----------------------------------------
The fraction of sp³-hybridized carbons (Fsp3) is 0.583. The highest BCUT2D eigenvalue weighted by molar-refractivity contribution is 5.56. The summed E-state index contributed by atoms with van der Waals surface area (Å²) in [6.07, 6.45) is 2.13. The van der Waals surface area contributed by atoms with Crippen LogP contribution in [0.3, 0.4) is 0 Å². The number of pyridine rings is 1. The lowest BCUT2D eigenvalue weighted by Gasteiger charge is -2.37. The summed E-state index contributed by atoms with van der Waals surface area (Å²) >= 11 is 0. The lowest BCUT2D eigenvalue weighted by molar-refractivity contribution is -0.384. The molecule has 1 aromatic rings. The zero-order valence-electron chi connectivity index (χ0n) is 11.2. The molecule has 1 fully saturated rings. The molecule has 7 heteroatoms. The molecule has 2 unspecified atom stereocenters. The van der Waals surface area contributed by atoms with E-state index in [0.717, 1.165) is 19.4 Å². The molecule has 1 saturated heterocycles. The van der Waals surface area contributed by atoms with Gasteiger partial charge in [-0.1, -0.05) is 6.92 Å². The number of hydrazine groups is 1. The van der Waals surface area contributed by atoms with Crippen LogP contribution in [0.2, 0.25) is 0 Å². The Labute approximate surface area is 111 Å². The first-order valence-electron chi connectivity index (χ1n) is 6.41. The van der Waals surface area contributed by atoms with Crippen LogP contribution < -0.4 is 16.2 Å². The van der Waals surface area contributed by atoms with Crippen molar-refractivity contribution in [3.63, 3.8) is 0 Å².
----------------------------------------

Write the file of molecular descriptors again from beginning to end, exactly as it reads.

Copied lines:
The fraction of sp³-hybridized carbons (Fsp3) is 0.583. The highest BCUT2D eigenvalue weighted by molar-refractivity contribution is 5.56. The summed E-state index contributed by atoms with van der Waals surface area (Å²) in [6.07, 6.45) is 2.13. The van der Waals surface area contributed by atoms with Crippen LogP contribution in [0.3, 0.4) is 0 Å². The number of pyridine rings is 1. The lowest BCUT2D eigenvalue weighted by Gasteiger charge is -2.37. The summed E-state index contributed by atoms with van der Waals surface area (Å²) >= 11 is 0. The lowest BCUT2D eigenvalue weighted by molar-refractivity contribution is -0.384. The molecule has 1 aromatic rings. The zero-order valence-electron chi connectivity index (χ0n) is 11.2. The molecule has 1 fully saturated rings. The molecule has 7 heteroatoms. The molecule has 2 unspecified atom stereocenters. The van der Waals surface area contributed by atoms with E-state index in [0.717, 1.165) is 19.4 Å². The molecule has 1 saturated heterocycles. The van der Waals surface area contributed by atoms with Gasteiger partial charge in [-0.1, -0.05) is 6.92 Å². The number of hydrazine groups is 1. The van der Waals surface area contributed by atoms with Crippen LogP contribution in [0.2, 0.25) is 0 Å². The Labute approximate surface area is 111 Å². The first-order valence-electron chi connectivity index (χ1n) is 6.41. The van der Waals surface area contributed by atoms with Crippen LogP contribution < -0.4 is 16.2 Å². The van der Waals surface area contributed by atoms with Crippen molar-refractivity contribution in [3.63, 3.8) is 0 Å².